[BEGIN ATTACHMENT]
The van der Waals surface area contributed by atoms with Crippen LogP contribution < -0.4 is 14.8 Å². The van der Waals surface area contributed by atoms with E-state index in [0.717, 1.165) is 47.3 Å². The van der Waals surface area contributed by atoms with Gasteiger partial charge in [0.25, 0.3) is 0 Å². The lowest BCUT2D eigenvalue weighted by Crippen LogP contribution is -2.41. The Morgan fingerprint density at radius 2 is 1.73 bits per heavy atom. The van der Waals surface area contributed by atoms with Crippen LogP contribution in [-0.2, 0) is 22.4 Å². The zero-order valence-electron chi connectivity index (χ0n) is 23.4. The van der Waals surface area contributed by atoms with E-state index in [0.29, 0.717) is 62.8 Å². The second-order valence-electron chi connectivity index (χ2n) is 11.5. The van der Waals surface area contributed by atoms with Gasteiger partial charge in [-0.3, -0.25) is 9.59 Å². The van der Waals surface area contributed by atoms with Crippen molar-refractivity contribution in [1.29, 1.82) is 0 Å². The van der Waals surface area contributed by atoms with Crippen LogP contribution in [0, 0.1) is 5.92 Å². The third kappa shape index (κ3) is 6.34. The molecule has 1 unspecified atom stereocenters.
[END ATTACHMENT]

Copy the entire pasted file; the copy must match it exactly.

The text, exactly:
The van der Waals surface area contributed by atoms with Crippen LogP contribution < -0.4 is 14.8 Å². The van der Waals surface area contributed by atoms with E-state index in [0.717, 1.165) is 47.3 Å². The van der Waals surface area contributed by atoms with Gasteiger partial charge in [0.25, 0.3) is 0 Å². The lowest BCUT2D eigenvalue weighted by Crippen LogP contribution is -2.41. The Morgan fingerprint density at radius 2 is 1.73 bits per heavy atom. The van der Waals surface area contributed by atoms with Crippen LogP contribution in [-0.2, 0) is 22.4 Å². The zero-order valence-electron chi connectivity index (χ0n) is 23.4. The van der Waals surface area contributed by atoms with E-state index in [0.29, 0.717) is 62.8 Å². The second-order valence-electron chi connectivity index (χ2n) is 11.5. The van der Waals surface area contributed by atoms with Gasteiger partial charge in [-0.3, -0.25) is 9.59 Å². The van der Waals surface area contributed by atoms with Crippen molar-refractivity contribution in [1.29, 1.82) is 0 Å². The van der Waals surface area contributed by atoms with Crippen LogP contribution in [0, 0.1) is 5.92 Å². The third kappa shape index (κ3) is 6.34. The molecule has 1 unspecified atom stereocenters.